But this thread isn’t about Steve specifically - it’s about the Youtube polyglot community more generally. I think there is an element of vulgar exhibitionism about the thing in many quarters. (In Steve’s case, however, the videos are probably more about marketing and promoting this site - which is fair enough.)

First of all, as you know Jay, I have no trouble with being criticized, in fact I kind of enjoy the odd argument.

However, why criticize the 90 day challenge. I think that pushing oneself, and others, to a period of intense activity is great, it pushes us to better results, new habits, and perhaps a greater degree of confidence in our language learning abilities. How we study, which language we study, what we achieve, etc, will vary from person to person. Whatsa problem?

I guess there is nothing intrinsically wrong with working hard for 90 days then pausing and seeing what one has achieved. The potential for “Bennyfication” could creep in if people get the idea that you can be “fluent” after 90 days, at which point you just make a notch on your bedpost and then move on to a new language!

However, I also think that you made a very good point in your video: this whole issue does depend heavily on the relationship of the given target language with a learner’s native tongue (and other known languages.) So if a Dutch guy, for example, wanted to learn Afrikaans, he probably really could be fluent in a genuine and meaningful sense after only 90 days.

ad Jay and Colin: Thank you very much for your kind words. It is very flattering to read comments like yours, but I’d like to emphasize that despite the fact that I’ve been working as a simultaneous interpreter for many years, I still make mistakes in all my working languages. I’m very much mortal and certainly far from being perfect :slight_smile:

As for the original question, I think I actually enjoy both. I’ve reached a level in 4 (foreign) working languages that allows me to interpret at UN conferences. I sometimes also work between two foreign languages (especially between English - French and English - Spanish) and I truly love my job.

This is not to say, however, that I don’t like studying languages where I know right from the outset that I won’t even get close to the level I hope to maintain in my working languages.

The driving force behind my language studies is a general curiosity for life and the fact that I love talking to people. If I can do so in their native tongue, so much the better.

I can have a decent conversation in 6 more languages (apart from my working languages) and I read magazines, books etc. in all of these languages. I make mistakes, I speak with an accent, I misunderstand things and I would not be able to simultaneously interpret in these languages (at least not into them), but I enjoy studying and practising them every bit as much as my work in an interpreter’s booth.

I have come to accept the fact that the longer the list of my languages, the more difficult it will become to strike a balance between them. I know I have to keep my working languages at a certain level and this requires a lot of time and active practice.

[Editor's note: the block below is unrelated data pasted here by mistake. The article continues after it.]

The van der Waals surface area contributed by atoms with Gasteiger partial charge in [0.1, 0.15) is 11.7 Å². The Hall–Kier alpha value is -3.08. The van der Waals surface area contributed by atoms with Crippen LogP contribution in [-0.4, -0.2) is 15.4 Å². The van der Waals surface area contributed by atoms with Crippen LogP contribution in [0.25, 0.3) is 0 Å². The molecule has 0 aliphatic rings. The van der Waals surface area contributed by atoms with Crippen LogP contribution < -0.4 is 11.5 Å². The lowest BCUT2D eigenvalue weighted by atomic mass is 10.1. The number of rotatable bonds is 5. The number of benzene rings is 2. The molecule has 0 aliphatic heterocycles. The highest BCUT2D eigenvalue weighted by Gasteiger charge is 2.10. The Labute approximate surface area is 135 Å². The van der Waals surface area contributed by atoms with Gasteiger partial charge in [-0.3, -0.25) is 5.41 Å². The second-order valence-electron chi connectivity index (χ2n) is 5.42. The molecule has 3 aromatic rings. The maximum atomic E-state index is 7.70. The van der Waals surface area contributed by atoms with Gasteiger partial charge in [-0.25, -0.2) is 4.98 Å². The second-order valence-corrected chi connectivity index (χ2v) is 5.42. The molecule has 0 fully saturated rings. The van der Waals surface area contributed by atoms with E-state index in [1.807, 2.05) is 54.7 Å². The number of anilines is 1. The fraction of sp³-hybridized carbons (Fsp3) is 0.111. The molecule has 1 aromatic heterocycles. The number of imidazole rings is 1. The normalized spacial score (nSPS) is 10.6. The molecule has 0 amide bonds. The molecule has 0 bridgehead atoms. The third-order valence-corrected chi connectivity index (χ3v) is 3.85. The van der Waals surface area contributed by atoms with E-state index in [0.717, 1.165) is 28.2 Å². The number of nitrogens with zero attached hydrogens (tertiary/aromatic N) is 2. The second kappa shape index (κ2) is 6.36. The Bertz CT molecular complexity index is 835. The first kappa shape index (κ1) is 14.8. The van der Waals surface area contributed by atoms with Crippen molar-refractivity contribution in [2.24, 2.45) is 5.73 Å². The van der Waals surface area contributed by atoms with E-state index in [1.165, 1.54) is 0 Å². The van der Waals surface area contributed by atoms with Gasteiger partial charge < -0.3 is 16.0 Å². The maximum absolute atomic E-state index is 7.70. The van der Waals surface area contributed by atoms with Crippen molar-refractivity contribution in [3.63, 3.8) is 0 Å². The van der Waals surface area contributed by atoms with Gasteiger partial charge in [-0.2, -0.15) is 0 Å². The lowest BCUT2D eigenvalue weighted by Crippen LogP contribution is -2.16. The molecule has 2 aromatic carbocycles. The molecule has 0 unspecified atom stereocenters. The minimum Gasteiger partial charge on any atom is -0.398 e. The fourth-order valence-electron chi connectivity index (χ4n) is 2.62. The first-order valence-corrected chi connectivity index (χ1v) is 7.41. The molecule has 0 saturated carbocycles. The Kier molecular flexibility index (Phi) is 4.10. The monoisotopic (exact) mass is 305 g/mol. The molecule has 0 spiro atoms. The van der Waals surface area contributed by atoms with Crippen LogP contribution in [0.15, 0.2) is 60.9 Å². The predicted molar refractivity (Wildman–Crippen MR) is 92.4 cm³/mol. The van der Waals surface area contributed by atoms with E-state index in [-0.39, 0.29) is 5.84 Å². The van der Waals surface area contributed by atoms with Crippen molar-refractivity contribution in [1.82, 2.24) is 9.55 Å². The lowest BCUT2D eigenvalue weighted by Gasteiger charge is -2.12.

This means that I can’t dedicate as much energy and time to the other languages I am studying as I’d like to. A year ago or so, I tried to limit myself to a specific number of languages. I tried to tell myself that 11 is more than enough and that it would be “better” to stick to these languages instead of trying to add new ones.

The problem with that plan was (and still is) that you can’t reason with an addict :wink:

The question I asked myself then was: Do I enjoy what I am doing? And the answer was a clear yes. I enjoy studying languages because I’m passionate about them and if you love something as much as most of us love languages, you’ll be grateful for any kind of return on your investment. Every smile of a person I address in their native tongue, every sentence or word that I manage to “decipher”, every small article in a newspaper, a short story in a book, all these things are like a little miracle to me.

As long as I don’t turn my passion for languages into an obsession that stresses me out instead of giving me pleasure, I guess I’ll be fine.

I’ve just come back from an international conference and I enjoyed my work there. On my way home I met a Croatian guy on the train. My Croatian is not that good, but I managed to talk to him and we had a nice chat for about an hour - all in Croatian. I loved it. I was not nearly as “proficient” as I am in my working languages, but the satisfaction I got from talking to that young man was no less than the satisfaction I get from my work for the UN or the EU.

I know that the time I have available for my language studies is limited. This simple fact also limits the number of languages I’ll be able to study. However, I’m not sure if I’ll ever be able to say to myself: that’s it, no more new languages.

Of course, I try to keep my level of proficiency in my working languages (including my native tongue) as high as possible. Whatever time I have left, I will dedicate to studying additional languages and to other pastimes (after all, languages are not the only thing I’m interested in).

We need to do what we enjoy, that’s all. There is no “wrong” or “right” here.